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Adapting a story from the page to the screen is its own kind of art — a balancing act between which of the original details to keep, loosely incorporate, or cut out. It’s why we have so many cinematic adaptations of Shakespeare plays and novels, like Pride & Prejudice and Little Women. How closely each adaptation sticks to the text will almost certainly be a point of discussion, if the ongoing arguments over the Harry Potter books versus movies are any indication. Still, some adapted work can transcend its origins and stand on its own merits, like the film versions of To Kill a Mockingbird or The Godfather, becoming a beloved pop culture staple separate from the literary source.
Until now, James Baldwin’s books had not been adapted into a feature film in English. There is one French adaptation of If Beale Street Could Talk and excerpts from other books appear elsewhere, but the new If Beale Street Could Talk is the first full Baldwin book to be reimagined by an American director. After his Oscar-winning hit Moonlight, Barry Jenkins took on the ambitious project of turning Baldwin’s novel about a passionate couple torn apart by an unjust system into a screenplay. Jenkins told IndieWire about the adaptation process: “While it was the first time Baldwin has been adapted for an English-language feature film, and there was some pressure to keep as much of it the same as possible, what it ultimately comes down to is: the book is the book, and the movie is the movie.”
Tish (KiKi Layne) leads the reader through If Beale Street Can Talk as the story’s narrator. She visits Fonny (Stephan James), her fiancé, in jail, where he’s serving time for a false accusation of rape. They’re expecting their first baby while Fonny is still behind bars. In voiceover, Tish narrates her thoughts, pregnancy pains, fears and hopes, as she recounts childhood memories and the struggle to exonerate the accused.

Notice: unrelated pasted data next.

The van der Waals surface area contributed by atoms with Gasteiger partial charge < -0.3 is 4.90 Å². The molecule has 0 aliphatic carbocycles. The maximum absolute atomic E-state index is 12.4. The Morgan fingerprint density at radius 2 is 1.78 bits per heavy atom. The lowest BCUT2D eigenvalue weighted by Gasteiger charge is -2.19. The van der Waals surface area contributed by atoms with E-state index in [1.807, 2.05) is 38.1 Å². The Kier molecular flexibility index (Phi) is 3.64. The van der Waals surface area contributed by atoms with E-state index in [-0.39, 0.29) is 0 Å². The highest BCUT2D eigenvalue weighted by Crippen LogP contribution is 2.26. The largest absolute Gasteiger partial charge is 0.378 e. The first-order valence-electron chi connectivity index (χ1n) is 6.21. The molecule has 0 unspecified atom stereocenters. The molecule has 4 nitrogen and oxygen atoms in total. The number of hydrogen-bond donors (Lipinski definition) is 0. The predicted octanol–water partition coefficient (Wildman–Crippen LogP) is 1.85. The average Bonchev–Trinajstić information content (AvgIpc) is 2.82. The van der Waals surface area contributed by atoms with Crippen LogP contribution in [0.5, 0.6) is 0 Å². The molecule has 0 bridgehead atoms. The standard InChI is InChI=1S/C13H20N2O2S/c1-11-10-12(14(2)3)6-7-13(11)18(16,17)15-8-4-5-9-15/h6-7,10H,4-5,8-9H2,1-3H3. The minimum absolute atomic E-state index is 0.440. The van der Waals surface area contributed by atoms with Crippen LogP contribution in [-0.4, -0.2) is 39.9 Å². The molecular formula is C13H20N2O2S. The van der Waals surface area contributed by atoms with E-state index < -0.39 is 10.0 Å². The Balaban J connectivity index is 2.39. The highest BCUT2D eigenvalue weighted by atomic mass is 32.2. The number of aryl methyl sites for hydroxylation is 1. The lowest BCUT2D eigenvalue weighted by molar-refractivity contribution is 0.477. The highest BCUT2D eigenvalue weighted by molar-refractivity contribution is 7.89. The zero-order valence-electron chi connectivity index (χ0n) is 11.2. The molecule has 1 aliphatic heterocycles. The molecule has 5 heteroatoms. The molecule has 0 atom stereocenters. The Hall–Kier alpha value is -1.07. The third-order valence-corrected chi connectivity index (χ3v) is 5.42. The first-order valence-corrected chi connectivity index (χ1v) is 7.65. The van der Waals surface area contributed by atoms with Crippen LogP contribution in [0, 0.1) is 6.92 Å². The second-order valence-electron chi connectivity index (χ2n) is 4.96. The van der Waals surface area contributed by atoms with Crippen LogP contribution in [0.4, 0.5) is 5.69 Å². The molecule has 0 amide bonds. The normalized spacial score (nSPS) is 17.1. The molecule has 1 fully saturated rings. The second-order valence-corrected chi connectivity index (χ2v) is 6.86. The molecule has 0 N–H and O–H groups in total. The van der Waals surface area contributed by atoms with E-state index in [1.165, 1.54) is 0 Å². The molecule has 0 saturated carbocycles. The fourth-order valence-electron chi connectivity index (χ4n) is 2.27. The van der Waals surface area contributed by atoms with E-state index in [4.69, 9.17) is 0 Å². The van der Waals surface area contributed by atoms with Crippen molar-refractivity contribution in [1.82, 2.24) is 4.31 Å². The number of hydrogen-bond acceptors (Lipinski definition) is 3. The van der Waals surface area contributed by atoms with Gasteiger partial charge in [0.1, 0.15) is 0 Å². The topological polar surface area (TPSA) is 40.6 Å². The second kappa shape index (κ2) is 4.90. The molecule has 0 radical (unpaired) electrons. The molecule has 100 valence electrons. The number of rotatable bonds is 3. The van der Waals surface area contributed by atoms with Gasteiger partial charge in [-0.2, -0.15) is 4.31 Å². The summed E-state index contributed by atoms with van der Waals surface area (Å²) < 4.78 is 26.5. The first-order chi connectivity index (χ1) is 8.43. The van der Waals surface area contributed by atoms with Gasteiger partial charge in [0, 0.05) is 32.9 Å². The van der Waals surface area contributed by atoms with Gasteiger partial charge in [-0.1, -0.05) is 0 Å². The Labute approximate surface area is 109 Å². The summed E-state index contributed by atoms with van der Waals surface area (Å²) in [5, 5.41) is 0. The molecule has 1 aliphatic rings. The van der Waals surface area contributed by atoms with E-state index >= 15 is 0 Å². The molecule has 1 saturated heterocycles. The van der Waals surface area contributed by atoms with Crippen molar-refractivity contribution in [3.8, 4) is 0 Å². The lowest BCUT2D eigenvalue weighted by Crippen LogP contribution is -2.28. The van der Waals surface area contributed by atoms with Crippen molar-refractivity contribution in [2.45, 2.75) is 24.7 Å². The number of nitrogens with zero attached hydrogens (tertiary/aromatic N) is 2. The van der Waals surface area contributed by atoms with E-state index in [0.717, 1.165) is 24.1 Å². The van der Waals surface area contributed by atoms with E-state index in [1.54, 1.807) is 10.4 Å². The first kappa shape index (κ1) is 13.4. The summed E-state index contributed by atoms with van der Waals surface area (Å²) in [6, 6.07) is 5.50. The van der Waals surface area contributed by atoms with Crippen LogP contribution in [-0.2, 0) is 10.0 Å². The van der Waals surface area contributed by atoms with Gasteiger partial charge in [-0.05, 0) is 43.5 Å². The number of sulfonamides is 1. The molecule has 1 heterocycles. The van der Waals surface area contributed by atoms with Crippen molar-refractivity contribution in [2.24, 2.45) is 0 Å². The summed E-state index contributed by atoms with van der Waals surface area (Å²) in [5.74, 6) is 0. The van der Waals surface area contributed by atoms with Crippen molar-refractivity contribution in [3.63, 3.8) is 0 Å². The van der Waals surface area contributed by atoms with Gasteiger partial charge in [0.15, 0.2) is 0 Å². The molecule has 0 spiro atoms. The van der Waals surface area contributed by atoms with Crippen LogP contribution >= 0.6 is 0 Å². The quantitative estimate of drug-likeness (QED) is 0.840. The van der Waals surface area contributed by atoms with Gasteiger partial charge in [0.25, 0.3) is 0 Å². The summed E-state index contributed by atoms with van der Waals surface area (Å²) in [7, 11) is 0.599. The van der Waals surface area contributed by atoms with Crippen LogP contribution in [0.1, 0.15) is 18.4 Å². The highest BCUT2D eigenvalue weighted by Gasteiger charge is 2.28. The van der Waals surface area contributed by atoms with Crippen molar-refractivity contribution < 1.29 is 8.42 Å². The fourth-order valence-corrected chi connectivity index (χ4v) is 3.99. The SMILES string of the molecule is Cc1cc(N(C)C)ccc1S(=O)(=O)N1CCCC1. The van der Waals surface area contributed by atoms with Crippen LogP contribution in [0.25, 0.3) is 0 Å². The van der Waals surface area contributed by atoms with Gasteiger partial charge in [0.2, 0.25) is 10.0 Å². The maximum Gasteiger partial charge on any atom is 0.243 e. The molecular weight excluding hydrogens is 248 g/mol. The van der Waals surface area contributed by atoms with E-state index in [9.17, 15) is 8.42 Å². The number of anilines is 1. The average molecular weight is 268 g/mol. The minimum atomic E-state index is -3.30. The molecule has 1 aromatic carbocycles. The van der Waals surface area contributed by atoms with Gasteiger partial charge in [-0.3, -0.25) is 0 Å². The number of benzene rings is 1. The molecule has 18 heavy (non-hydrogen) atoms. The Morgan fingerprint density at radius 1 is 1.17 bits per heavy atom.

For the sake of the movie’s runtime, not every single one of Tish’s lines or Fonny’s anecdotes about his parents make it into Jenkins’s version of If Beale Street Could Talk. For instance, in the book, Tish goes into greater detail about how she and Fonny met as kids and the fight that brought them together. This does not make it into the movie, but it’s hinted at in reoccurring shots of Fonny and Tish as children playing in a bathtub together. The kids play with big, foamy bubbles, showing the childlike sweetness as the foundation of their friendship and as a testimony of Fonny’s innocence.
Other writers have pointed out what was left out in the adaptation process, but I’m fascinated by the visual richness Jenkins brings to the story. Like Moonlight and Jenkins’s first feature, Medicine for Melancholy, If Beale Street Could Talk has a distinct color palette — this time of warm, earth tones rich in green, red, yellow, and brown — and an intimate style of filming. One of the many memorable shots from Beale Street happens at the beginning of the movie as Fonny and Tish are walking in a park. The camera closes in on the couple’s faces as they look at each other, swimming in each other’s eyes and deeply in love. The audience gets a sense of the strength of their connection without Baldwin’s words telling them so. The movie repeats this close-up in the various jailhouse scenes, reflecting on the tension building in their relationship as Tish’s pregnancy progresses and Fonny remains stuck behind the thick glass that separates them.
Jenkins’s tender filmmaking style accentuates the emotional undertones in Baldwin’s words. Jenkins may have left out other details and background for the sake of not making his feature film into a mini-series, but he enriches what’s already on the pages of Baldwin’s soul-stirring book. An adaptation doesn’t have to stay true to every word to work, it just has to tell that story using its own language.
If Beale Street Could Talk by Barry Jenkins is screening at theaters nationwide.